Among DreamWorks Animated titles, Dragon ranks in the middle range, below Monsters vs. Aliens ($59.3 million), but better than 2006’s Over the Hedge ($38.5 million) and Bee Movie ($38 million).The only family-film competition Paramount-DreamWorks Animation must face in the coming weeks is itself. And because Shrek Forever After doesn't bow until May 21, Dragon has ample opportunity to soar in the coming weeks. The movie has an A Cinema Score, coupled with a 97% rating on Rotten Tomatoes – so it clearly has strong word-of-mouth.
Monsters vs. Aliens opened in the same frame a year ago and stayed alive in the top 10 through Memorial Day weekend. (Its final tallies: $198.4 million domestic, $382 million worldwide.) Furthermore, Dragon’s cost isn’t that lofty compared to the Paramount and DreamWorks budgets for Monsters ($175 million) and Bee Movie ($150 million).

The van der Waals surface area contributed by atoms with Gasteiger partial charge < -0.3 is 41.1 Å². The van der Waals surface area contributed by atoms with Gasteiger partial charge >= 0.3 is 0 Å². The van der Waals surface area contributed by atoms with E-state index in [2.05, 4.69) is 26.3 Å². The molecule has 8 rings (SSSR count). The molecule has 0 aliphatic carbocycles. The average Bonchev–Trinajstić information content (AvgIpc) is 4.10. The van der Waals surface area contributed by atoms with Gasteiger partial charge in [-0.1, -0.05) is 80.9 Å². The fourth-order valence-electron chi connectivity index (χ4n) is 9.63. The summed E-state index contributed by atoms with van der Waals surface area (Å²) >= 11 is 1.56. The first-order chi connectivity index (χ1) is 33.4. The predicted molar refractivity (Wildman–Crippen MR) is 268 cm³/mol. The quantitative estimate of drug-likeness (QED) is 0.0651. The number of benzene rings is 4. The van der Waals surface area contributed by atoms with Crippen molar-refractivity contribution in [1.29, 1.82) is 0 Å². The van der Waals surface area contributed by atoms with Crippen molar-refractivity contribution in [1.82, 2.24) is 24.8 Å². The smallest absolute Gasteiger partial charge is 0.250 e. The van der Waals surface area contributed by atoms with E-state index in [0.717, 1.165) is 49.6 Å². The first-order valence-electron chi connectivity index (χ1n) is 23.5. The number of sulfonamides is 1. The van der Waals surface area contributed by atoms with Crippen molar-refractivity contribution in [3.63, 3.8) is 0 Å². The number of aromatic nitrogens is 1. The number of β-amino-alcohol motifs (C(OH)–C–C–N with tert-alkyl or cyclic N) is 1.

Also, animated features rarely break opening weekend records as frequently as franchise films. To date, 2007’s Shrek the Third and 2004’s Shrek 2, also DreamWorks titles, remain unchallenged as the top two record three-day openings for animated films, respectively with $121.6 million and $108.0 million.
Despite all the hullabaloo surrounding the 3D fight, Paramount did snag slightly more in its first frame than Disney’s Alice: 2,178 to 2,063. Respectively, Imax was also higher: 186 to 180. 68% of Dragon’s domestic B.O. was generated from 3D hubs, proving that high ticket prices didn’t diminish turnout (Alice in Wonderland boasted a similar opening percentage of 65%).